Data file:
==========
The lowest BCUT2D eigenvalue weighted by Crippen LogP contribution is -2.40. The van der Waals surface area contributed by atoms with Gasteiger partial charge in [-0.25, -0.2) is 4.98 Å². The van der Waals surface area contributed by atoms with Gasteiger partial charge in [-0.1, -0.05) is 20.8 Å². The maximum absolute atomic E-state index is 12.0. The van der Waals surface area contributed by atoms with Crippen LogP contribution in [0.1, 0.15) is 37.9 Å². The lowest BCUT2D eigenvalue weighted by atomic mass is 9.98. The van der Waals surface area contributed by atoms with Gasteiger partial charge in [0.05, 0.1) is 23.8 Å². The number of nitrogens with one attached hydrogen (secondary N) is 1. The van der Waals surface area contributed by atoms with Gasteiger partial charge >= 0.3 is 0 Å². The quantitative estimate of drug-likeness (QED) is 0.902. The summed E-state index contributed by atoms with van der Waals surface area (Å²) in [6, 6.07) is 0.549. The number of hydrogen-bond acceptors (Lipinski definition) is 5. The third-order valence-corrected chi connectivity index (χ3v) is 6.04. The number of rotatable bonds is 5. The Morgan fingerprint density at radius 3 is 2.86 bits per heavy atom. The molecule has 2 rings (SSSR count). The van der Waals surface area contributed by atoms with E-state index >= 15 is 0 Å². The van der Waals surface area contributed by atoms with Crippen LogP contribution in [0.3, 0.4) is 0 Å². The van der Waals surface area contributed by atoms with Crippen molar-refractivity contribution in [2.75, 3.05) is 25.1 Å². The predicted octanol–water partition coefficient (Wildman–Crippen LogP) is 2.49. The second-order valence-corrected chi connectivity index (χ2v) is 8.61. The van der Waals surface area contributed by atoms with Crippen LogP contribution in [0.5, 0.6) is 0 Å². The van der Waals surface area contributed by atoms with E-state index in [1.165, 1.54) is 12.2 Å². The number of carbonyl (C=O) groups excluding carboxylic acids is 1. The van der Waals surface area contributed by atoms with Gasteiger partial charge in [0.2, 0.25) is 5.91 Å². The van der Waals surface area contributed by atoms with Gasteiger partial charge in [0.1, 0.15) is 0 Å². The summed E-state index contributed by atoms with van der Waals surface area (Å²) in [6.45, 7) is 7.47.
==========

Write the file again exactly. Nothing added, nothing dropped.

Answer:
The lowest BCUT2D eigenvalue weighted by Crippen LogP contribution is -2.40. The van der Waals surface area contributed by atoms with Gasteiger partial charge in [-0.25, -0.2) is 4.98 Å². The van der Waals surface area contributed by atoms with Gasteiger partial charge in [-0.1, -0.05) is 20.8 Å². The maximum absolute atomic E-state index is 12.0. The van der Waals surface area contributed by atoms with Crippen LogP contribution in [0.1, 0.15) is 37.9 Å². The lowest BCUT2D eigenvalue weighted by atomic mass is 9.98. The van der Waals surface area contributed by atoms with Gasteiger partial charge in [0.05, 0.1) is 23.8 Å². The number of nitrogens with one attached hydrogen (secondary N) is 1. The van der Waals surface area contributed by atoms with Gasteiger partial charge >= 0.3 is 0 Å². The quantitative estimate of drug-likeness (QED) is 0.902. The summed E-state index contributed by atoms with van der Waals surface area (Å²) in [6, 6.07) is 0.549. The number of hydrogen-bond acceptors (Lipinski definition) is 5. The third-order valence-corrected chi connectivity index (χ3v) is 6.04. The number of rotatable bonds is 5. The Morgan fingerprint density at radius 3 is 2.86 bits per heavy atom. The molecule has 2 rings (SSSR count). The van der Waals surface area contributed by atoms with E-state index >= 15 is 0 Å². The van der Waals surface area contributed by atoms with Crippen LogP contribution in [0.3, 0.4) is 0 Å². The van der Waals surface area contributed by atoms with Crippen molar-refractivity contribution in [2.75, 3.05) is 25.1 Å². The predicted octanol–water partition coefficient (Wildman–Crippen LogP) is 2.49. The second-order valence-corrected chi connectivity index (χ2v) is 8.61. The van der Waals surface area contributed by atoms with Crippen LogP contribution in [0.5, 0.6) is 0 Å². The van der Waals surface area contributed by atoms with E-state index in [1.165, 1.54) is 12.2 Å². The number of carbonyl (C=O) groups excluding carboxylic acids is 1. The van der Waals surface area contributed by atoms with Gasteiger partial charge in [0.2, 0.25) is 5.91 Å². The van der Waals surface area contributed by atoms with Gasteiger partial charge in [0.1, 0.15) is 0 Å². The summed E-state index contributed by atoms with van der Waals surface area (Å²) in [6.45, 7) is 7.47.